Managing Doctors in Difficulty, and Doctors exhibiting challenging behaviour
Dr Luci Etheridge, Deputy CMO and Responsible Officer, Consultant Paediatrician St George’s University Hospitals NHS Foundation Trust
Performance Assessor GMC Fitness to Practise
• creating the right team and working environment: our experience
• how do you ensure early identification of concerns
• doctors in difficulty and difficult doctors: what’s the difference?
• how to diagnose the nature of the issue
• ensuring open and honest communication
• behavior and conduct: setting the ground rules
• confronting inappropriate or disruptive behavior
• understanding the root cause of the problem and tackling concerns
• supporting Doctors through complaints, investigations and inquests
• developing an approach based on values based leadership
• enhanced support through COVID-19
Luci shared experiences from St George's of changing the organisational culture to better identify and support doctors in difficulty or exhibiting challenging behaviour. She said the organisation culture and culture of wider society does impact on doctors performance and them getting in difficulty. She said; "there is evidence of association between positive staff perception or organisation culture and patient outcomes". It's difficult to manage in an effective and fair way, supporting doctors but keeping patients and safety paramount.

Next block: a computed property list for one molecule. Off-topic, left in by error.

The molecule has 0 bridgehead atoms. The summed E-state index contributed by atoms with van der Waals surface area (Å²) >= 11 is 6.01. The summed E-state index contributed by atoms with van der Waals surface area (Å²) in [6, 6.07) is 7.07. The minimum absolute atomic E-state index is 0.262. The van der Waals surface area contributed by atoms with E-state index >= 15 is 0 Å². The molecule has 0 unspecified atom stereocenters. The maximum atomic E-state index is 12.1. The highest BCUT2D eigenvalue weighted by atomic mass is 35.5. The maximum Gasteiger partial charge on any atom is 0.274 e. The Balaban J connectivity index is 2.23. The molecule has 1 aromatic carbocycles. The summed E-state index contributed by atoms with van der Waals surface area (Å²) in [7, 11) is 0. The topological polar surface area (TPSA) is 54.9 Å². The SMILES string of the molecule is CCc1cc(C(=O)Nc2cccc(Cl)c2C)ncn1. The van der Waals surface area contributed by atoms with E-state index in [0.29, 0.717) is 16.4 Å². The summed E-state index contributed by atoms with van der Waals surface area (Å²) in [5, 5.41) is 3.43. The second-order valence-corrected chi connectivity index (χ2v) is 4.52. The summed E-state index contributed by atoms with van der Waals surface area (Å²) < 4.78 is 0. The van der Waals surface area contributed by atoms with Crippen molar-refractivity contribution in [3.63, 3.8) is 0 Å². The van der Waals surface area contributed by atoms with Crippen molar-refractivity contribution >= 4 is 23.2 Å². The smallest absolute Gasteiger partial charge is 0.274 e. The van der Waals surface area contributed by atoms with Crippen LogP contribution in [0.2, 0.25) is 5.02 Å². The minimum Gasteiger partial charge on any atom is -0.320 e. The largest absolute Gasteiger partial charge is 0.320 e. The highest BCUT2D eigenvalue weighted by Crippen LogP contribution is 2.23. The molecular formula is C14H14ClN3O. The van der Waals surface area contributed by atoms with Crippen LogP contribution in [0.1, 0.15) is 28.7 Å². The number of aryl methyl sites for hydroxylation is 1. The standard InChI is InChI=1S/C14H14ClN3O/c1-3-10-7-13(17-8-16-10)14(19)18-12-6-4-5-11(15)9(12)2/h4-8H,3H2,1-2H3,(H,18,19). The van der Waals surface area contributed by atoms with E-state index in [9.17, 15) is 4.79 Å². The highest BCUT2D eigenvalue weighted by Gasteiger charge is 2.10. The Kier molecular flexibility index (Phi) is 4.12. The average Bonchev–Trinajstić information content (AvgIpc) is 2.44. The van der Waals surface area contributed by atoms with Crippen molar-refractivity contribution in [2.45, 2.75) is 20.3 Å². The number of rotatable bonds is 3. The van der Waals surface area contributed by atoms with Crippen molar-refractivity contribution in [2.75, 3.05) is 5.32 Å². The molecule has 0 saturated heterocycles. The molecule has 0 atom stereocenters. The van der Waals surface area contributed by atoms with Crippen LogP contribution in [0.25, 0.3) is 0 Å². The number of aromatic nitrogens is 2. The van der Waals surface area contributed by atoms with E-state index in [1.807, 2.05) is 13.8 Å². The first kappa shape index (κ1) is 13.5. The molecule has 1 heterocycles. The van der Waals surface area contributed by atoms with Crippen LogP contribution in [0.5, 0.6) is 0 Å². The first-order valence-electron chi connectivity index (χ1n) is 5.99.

Luci named 5 main cultures within an organisatin based on work by Suzanne Shale 2019:
-Diva Subcultures -Factional Subcultures -Patronage Subcultures -Embattled Subcultures -Insular Subcultures
St George's worked on changing the organisational culture after a number of cardiac deaths in which the reviewer found; 'a persistent toxic atmosphere' with surgeons 'working in camps' and displaying 'tribal like activity'. They found a conflict between how to balance being seen to tackle persistently poor behaviour with being seen to be fair and just. Cultural solutions included:
-clear shared values -robust governance at all levels -promote and role model wellbeing -invest in relationships with staff -develop local leaders -shared responsibility for performance.
The importance of looking after ones own wellbeing – a real life example of what happens if you don’t
Dr Laurel Spooner
Laurel is a Doctors in Distress representative and retired General Practitioner. Laurel will reflect on the challenges of the working culture within the NHS, and how we must move to a kinder system that treats its staff with much needed compassion.
Bringing joy back into work: supporting health professionals with mental health concerns
Dr Caroline Walker, Founder of The Joyful Doctor
Psychiatrist and Specialist in Doctors’ Wellbeing
• finding joy at work in challenging times
• supporting health professionals with mental health concerns
• simple things we can all do to keep well and support each other
Managing and supporting clinicians in difficulty
Anne Rothery, Adviser Practitioner Performance Advice Service (formerly NCAS) NHS Resolution
• introduction to the work of Practitioner Performance Advice
• support available to those supporting poorly performing clinicians
• top tips and case studies based on real experience